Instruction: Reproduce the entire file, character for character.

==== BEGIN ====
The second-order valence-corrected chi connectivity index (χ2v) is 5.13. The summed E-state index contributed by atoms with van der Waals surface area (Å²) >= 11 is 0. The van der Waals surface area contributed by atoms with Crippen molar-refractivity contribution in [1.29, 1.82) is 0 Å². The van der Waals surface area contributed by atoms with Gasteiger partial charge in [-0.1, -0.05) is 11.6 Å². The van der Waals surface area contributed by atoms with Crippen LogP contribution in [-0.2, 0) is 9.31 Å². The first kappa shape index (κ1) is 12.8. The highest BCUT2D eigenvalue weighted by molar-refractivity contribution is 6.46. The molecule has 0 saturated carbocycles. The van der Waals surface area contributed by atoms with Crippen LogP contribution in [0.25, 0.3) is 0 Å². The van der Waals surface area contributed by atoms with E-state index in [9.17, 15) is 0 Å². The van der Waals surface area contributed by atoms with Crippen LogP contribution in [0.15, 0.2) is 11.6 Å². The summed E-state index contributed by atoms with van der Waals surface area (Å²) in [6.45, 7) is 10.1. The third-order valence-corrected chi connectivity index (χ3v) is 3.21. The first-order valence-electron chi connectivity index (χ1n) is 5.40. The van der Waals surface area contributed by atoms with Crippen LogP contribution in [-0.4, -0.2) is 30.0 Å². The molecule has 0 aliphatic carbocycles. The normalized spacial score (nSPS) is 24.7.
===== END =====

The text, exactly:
The second-order valence-corrected chi connectivity index (χ2v) is 5.13. The summed E-state index contributed by atoms with van der Waals surface area (Å²) >= 11 is 0. The van der Waals surface area contributed by atoms with Crippen molar-refractivity contribution in [1.29, 1.82) is 0 Å². The van der Waals surface area contributed by atoms with Gasteiger partial charge in [-0.1, -0.05) is 11.6 Å². The van der Waals surface area contributed by atoms with Crippen LogP contribution in [-0.2, 0) is 9.31 Å². The first kappa shape index (κ1) is 12.8. The highest BCUT2D eigenvalue weighted by molar-refractivity contribution is 6.46. The molecule has 0 saturated carbocycles. The van der Waals surface area contributed by atoms with Crippen LogP contribution in [0.25, 0.3) is 0 Å². The van der Waals surface area contributed by atoms with E-state index in [9.17, 15) is 0 Å². The van der Waals surface area contributed by atoms with Crippen LogP contribution in [0.15, 0.2) is 11.6 Å². The summed E-state index contributed by atoms with van der Waals surface area (Å²) in [6.45, 7) is 10.1. The third-order valence-corrected chi connectivity index (χ3v) is 3.21. The first-order valence-electron chi connectivity index (χ1n) is 5.40. The van der Waals surface area contributed by atoms with Crippen LogP contribution in [-0.4, -0.2) is 30.0 Å². The molecule has 0 aliphatic carbocycles. The normalized spacial score (nSPS) is 24.7.